A report from the Daily Wire has also revealed that Ocasio-Cortez and other Democrats who have defended TikTok have ties to organizations that have received funding from Bytedance or have themselves accepted money from TikTok’s parent company.
Republicans’ concerns have been more diverse and nuanced. Although GOP lawmakers are united in believing action is needed to stop TikTok’s access to Americans’ personal data, as well as to address the damaging and often dangerous information the app hammers into the minds of children, they’re not all in agreement on whether or not a blanket ban is the best path forward.
Republican Senator Rand Paul of Kentucky, who has long garnered a reputation as the most libertarian-minded member of the upper chamber, opposes any ban on free speech grounds. In an op-ed for USA Today last week, Paul worried that banning TikTok would amount to “censorship,” going on to say, “If you don’t like TikTok or Facebook or YouTube, don’t use them. But don’t think any interpretation of the Constitution gives you the right to ban them.”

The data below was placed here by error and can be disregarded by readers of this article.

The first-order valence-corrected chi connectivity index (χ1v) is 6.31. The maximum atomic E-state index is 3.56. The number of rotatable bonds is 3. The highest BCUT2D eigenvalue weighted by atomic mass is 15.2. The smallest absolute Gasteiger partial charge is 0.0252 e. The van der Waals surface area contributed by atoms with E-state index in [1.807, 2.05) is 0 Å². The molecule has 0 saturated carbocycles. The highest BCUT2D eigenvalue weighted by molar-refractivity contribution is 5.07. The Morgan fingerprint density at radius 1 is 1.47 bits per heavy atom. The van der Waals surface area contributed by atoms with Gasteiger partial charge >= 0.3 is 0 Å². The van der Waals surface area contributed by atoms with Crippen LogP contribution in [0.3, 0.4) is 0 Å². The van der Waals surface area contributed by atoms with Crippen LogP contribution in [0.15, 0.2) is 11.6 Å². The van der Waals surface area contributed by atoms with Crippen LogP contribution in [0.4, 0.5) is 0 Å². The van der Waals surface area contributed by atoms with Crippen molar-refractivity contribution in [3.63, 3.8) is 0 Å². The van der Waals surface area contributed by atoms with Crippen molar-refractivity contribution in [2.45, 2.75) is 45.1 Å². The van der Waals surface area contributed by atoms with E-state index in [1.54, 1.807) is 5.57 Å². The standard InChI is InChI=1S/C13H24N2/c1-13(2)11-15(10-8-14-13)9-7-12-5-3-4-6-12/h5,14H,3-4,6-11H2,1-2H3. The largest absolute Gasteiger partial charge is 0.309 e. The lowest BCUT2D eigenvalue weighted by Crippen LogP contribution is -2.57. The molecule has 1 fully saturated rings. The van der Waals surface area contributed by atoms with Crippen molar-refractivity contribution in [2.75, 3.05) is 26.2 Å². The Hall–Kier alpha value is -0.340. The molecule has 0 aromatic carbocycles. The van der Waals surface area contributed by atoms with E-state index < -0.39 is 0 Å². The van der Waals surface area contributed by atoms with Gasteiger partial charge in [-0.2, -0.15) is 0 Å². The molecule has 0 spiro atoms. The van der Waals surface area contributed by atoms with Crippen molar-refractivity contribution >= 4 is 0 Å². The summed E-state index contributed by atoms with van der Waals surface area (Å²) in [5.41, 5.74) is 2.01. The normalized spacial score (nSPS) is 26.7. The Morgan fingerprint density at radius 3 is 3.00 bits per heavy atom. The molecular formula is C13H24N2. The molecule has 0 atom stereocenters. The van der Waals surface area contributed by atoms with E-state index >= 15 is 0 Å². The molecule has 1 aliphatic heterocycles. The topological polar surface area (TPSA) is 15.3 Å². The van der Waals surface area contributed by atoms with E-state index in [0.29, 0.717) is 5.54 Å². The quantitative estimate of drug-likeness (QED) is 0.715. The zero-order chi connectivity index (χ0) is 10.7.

Other Republicans have expressed support for banning TikTok in general but opposition to the RESTRICT Act specifically. Many have compared the bill to a “digital PATRIOT Act,” arguing that it provides far too much power to the government to monitor and potentially proscribe individuals’ online activity.
Rep. Warren David (R-OH), a Freedom Caucus member, shared a Twitter thread earlier this week outlining some of these concerns, commenting that the RESTRICT Act “build[s] onto a domestic police state” and “is a domestic threat to our Constitution and our way of life.” Freshman Senator JD Vance, another Ohio Republican, has also voiced hesitation, saying, “I think we should ban TikTok. I’m a little bit more concerned with the RESTRICT Act.”